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Offline Admin

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Case (55)
« on: July 17, 2009, 10:01:04 PM »
15 months old boy in our ITFC program become defaulter after developing watery diarrhea & his mother took to a lady in her village which extracted 2 of his teeth including first molar as a traditional treatment for diarrhea.

Then the child developed swelling on the lower jaw which rapidly descended downward to the neck & then anterior chest.

The mother brought the child back to the ER department with difficulty breathing, nasal flaring, chest indrawing, swelling of the neck & anterior chest.

O/E: The child is dyspnic, using his accessory muscles for breathing with fullness of neck which changed the sound of his cry.
No signs of dehydration & Vital signs are normal apart from RR: 68/min
No enlarged lymph nodes in the neck
Tonsils are not enlarged & there is no membrane on it.
Chest is clear with normal air entry.
No other abnormalities detected in other systems.

The swelling is not hot, not tender, not erythematous and has crackling feel to the touch.
No history of trauma, operations or allergic reactions.
No past history of similar condition.

Investigations:
•X-ray showed soft tissue radiolucent striations of the neck & lateral sides of the chest but the CXR is within normal (No signs of pneumothorax or rib fracture)
•Urine test is normal

Questions:
1- What is your diagnosis?
2- Please explain the possible mechanism of this condition?
3- What is your plan for treatment?

N.B: You can request further information about this patient.


"you never cure a patient, you treat pain often but you always comfort the patient."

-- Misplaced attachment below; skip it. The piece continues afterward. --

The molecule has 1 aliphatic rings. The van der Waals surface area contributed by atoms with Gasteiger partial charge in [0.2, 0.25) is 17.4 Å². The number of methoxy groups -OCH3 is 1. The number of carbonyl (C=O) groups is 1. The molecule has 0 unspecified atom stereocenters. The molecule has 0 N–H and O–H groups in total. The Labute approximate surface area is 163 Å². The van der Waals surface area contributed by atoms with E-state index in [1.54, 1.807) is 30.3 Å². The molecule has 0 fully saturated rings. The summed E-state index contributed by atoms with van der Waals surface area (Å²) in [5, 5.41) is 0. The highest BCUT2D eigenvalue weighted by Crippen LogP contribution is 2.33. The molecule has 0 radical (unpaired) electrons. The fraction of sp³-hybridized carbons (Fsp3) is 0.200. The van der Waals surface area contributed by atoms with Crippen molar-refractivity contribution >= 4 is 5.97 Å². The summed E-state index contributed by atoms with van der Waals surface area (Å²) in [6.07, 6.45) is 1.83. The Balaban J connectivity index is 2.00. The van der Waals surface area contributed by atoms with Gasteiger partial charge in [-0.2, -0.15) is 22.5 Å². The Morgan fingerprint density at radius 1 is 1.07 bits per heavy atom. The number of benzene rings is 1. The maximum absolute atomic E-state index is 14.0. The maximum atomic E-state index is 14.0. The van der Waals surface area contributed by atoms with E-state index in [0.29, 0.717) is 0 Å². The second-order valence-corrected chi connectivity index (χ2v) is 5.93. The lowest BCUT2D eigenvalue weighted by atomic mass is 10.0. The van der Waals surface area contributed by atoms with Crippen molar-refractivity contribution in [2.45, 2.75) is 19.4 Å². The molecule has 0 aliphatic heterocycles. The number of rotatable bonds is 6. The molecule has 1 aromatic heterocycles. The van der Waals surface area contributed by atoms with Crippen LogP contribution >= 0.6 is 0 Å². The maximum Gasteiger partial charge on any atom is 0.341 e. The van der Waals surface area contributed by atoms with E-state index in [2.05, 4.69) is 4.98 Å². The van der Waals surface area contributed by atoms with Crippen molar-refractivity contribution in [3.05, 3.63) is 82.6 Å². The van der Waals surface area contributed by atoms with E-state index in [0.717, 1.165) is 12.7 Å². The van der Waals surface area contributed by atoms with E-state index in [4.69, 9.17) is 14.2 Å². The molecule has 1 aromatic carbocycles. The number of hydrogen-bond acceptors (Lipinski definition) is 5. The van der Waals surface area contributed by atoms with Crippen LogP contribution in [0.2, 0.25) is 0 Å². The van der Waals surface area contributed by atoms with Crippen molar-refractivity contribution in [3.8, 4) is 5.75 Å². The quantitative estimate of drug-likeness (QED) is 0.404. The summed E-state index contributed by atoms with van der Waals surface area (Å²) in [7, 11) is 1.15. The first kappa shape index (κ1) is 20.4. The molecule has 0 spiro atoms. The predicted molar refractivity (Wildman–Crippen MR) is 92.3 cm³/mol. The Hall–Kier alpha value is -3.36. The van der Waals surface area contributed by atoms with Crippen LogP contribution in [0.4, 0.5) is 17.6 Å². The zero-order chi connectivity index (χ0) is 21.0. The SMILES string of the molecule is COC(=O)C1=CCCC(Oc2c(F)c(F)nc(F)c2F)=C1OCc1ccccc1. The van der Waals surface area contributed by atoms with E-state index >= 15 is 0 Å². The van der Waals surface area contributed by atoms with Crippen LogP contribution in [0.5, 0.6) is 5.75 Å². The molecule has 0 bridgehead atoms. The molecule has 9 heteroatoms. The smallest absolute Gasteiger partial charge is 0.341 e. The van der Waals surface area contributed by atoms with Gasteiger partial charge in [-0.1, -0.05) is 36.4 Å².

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Offline Mustafa

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Re: Case (55)
« Reply #1 on: August 02, 2009, 03:50:23 PM »

Salam,

1. Subcutaneous emphysema as a complication of tooth extraction ( Ebinyo, a from of infant oral mutilation, widely practiced in rural areas in eastern Africa. which traditional healers and other village elders extirpate the primary canine tooth follicles of infants by using crude, often unsterilized, instruments or utensils. Traditional folklore suggests that the underlying tooth follicles, thought to resemble worms, are the cause of high temperature, vomiting, loss of appetite and diarrhea in infants)

2. in this case according to the literature, onset of iatrogenic subcutaneous emphysema of face and neck in oral cavity surgical approaches may occur due to aggressive technique and inappropriate equipment

3. Treatment of subcutaneous emphysema varies according to level of severity and to docotors' expertise. Most cases of subcutaneous emphysema are solved after two or three days of supportive treatment ( such as intravenous fluid and prophylactic antibiotics) and residual swollen is usually minimal after 7-10 days of observation.


Hope to have answered correctly

salam
Mustafa

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Re: Case (55)
« Reply #2 on: August 02, 2009, 05:09:14 PM »
Thanks dr.mustafa for your correct diagnosis.

It is a rare complication of tooth extraction (subcutaneous emphysema)
The Extrapulmonary causes of subcutaneous emphysema are:
1-fractures of facial bones
2-injuries of paranasal sinus
3-Dental procedures (Our case)

The patient present with sudden swelling and feeling of pressure.
the clinical signs include: swelling with crepitus (absence of erythema, pain or palpatory tenderness).
the cofirmative diagnosis is rentgenography which shows radiolucent striations in soft tissue.

We have treated with this patient...
1- Oxygenation
2- Profilatic antibiotic (IV augmentin is affective)
3- Good rehydration
4- close observation

Our second plan was to drain the air using fine catheter, but fortunately the patient showed dramatic improvement & was discharged 4th day.

N.B: usually this case is misdiagnosed as an allergic reaction.

Thanks brother mustafa again.
"you never cure a patient, you treat pain often but you always comfort the patient."
www.somalidoc.com


 

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